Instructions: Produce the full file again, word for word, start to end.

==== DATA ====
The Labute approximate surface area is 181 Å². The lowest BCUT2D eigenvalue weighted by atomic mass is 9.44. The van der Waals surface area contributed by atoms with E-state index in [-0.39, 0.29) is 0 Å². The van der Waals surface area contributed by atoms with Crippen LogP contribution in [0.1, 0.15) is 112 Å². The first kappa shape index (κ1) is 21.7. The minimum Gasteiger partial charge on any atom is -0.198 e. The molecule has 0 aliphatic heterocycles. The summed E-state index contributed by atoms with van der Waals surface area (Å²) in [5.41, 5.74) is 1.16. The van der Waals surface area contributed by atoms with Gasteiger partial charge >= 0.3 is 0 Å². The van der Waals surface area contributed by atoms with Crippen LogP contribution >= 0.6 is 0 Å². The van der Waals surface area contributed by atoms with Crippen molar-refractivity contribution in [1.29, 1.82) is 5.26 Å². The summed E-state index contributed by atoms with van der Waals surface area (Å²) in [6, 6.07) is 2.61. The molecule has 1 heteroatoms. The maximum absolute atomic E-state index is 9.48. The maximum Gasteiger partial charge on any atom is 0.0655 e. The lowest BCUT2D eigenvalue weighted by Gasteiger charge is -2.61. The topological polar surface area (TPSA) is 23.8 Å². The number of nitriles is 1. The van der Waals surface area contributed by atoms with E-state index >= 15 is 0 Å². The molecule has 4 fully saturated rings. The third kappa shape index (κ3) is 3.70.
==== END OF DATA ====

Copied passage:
The Labute approximate surface area is 181 Å². The lowest BCUT2D eigenvalue weighted by atomic mass is 9.44. The van der Waals surface area contributed by atoms with E-state index in [-0.39, 0.29) is 0 Å². The van der Waals surface area contributed by atoms with Crippen LogP contribution in [0.1, 0.15) is 112 Å². The first kappa shape index (κ1) is 21.7. The minimum Gasteiger partial charge on any atom is -0.198 e. The molecule has 0 aliphatic heterocycles. The summed E-state index contributed by atoms with van der Waals surface area (Å²) in [5.41, 5.74) is 1.16. The van der Waals surface area contributed by atoms with Gasteiger partial charge >= 0.3 is 0 Å². The van der Waals surface area contributed by atoms with Crippen LogP contribution >= 0.6 is 0 Å². The van der Waals surface area contributed by atoms with Crippen molar-refractivity contribution in [1.29, 1.82) is 5.26 Å². The summed E-state index contributed by atoms with van der Waals surface area (Å²) in [6, 6.07) is 2.61. The molecule has 1 heteroatoms. The maximum absolute atomic E-state index is 9.48. The maximum Gasteiger partial charge on any atom is 0.0655 e. The lowest BCUT2D eigenvalue weighted by Gasteiger charge is -2.61. The topological polar surface area (TPSA) is 23.8 Å². The number of nitriles is 1. The van der Waals surface area contributed by atoms with E-state index >= 15 is 0 Å². The molecule has 4 fully saturated rings. The third kappa shape index (κ3) is 3.70.